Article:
Prison camera didn’t record ganja toss

Defect in system has now been rectified, witness says

The trial of Frederick George Miller that started last Thursday revealed a problem with the closed circuit television system at Northward Prison in 
October 2012. 

Miller is charged with possession of ganja with intent to supply, under the Misuse of Drugs Law, and smuggling under the 
Prisons Law. 

The crown’s case is that he threw a package of the illegal vegetable matter over the prison fence around 8pm on 25 October. The recovered item, exhibited in court, was sausage shaped, about 18 inches long and 4 inches in diameter. Laboratory analysis showed a weight of 327 grams or 11.5 ounces. 

Miller, 56 and of a George Town address, has pleaded not guilty. 

Prison officer Angelia Lawrence told the court she was working in the control room, observing cameras and the main radio contact. On camera, she saw a male person riding a bicycle along Sheffield Drive – the road on the side of the prison. 

Ms Lawrence narrated his progress. She explained that the lighting in the area was good “and our cameras can zoom in to the ground”. When the man got off his bicycle to open the gate, she zoomed down on the face and realised the person was Miller, whom she knew. There were no trees in the area and nothing obstructed her view. 

She said she notified security and the officer in charge of the shift but did not leave the camera. She saw Miller go back toward the “F Wing” and throw a long object over the prison fence. It landed inside F Wing yard. She said after “Fred” threw the package, he got back on his bicycle and went back the way he came. 

She continued to watch the object because she had seen a prisoner in that area. Then she saw an officer pick up the package.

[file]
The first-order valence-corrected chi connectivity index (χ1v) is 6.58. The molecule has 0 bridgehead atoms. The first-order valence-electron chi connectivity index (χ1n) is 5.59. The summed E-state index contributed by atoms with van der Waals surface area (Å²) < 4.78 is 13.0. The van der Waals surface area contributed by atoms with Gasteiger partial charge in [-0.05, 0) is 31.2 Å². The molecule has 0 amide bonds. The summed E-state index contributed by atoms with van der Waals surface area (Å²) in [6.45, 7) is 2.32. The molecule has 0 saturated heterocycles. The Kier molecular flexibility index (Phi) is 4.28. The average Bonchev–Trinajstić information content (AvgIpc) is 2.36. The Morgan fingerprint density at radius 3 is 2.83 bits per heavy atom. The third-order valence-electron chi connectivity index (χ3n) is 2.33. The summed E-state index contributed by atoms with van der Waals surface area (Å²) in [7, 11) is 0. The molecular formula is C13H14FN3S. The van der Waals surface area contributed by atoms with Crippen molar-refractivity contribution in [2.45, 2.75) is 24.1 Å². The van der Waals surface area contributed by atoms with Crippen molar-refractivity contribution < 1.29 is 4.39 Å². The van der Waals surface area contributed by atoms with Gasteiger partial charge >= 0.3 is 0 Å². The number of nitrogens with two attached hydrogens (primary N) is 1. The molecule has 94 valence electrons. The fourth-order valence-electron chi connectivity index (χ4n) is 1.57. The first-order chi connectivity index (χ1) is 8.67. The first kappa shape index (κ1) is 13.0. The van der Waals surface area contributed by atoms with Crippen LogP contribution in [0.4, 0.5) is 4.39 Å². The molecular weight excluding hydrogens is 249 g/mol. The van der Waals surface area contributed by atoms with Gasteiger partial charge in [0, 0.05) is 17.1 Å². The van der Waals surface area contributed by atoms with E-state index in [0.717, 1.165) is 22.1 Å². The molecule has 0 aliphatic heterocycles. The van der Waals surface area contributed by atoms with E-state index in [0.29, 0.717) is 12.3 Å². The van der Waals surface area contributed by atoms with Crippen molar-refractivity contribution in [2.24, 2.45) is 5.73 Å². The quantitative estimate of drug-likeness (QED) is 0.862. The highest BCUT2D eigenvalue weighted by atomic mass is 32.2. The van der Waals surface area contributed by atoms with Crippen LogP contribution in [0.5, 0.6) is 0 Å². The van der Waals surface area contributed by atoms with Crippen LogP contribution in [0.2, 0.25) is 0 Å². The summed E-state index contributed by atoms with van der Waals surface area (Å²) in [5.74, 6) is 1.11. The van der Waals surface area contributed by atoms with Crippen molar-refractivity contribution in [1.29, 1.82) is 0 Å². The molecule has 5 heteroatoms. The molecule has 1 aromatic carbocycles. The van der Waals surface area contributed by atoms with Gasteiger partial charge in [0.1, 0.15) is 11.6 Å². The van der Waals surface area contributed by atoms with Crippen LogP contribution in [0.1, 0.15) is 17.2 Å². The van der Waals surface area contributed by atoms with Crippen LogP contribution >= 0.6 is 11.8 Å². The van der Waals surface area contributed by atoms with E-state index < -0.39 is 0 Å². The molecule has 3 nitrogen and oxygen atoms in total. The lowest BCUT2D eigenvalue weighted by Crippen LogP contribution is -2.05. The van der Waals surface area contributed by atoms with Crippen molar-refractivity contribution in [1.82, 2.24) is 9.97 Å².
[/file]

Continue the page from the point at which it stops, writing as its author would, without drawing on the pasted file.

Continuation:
Defence attorney John Furniss asked if the camera system was working properly that day. 

“My cameras were working perfectly,” she replied. 

Mr. Furniss suggested that if the cameras were working, they should have recorded everything. 

Ms Lawrence said she didn’t have anything to do with the CCTV recording; that system was in a different area from where 
she worked. 

Police constable Raphael Williams later confirmed that when he asked prison officials for CCTV footage of the incident, he did not receive any. He said he was subsequently told that it was not available because “the device to record was down 
at the time”. 

Marlon Hodgson, manager of operations and security, agreed that CCTV footage was not available. Mr. Furniss asked who was responsible for the cameras or recording or the two working in synch. 

“Ultimately, I am. I am the person in charge of the unit,” Mr. Hodgson replied. 

Mr. Furniss wondered how long the system had not been working, but senior crown counsel Tanya Lobban objected to that question. 

Mr. Furniss then asked, “Has that defect been rectified?” 

Mr. Hodgson said yes. 

Magistrate Grace Donalds heard evidence from other prison officers who detailed where and how Miller was apprehended in an area of bush near the prison shortly after he was allegedly seen on camera. 

The police witness agreed that Miller had told him he had been working in that area cutting fence posts. He also agreed there was no forensic evidence from the package such as fingerprints or DNA. 

Ms Lobban closed the case for the crown and trial will continue on 15 August.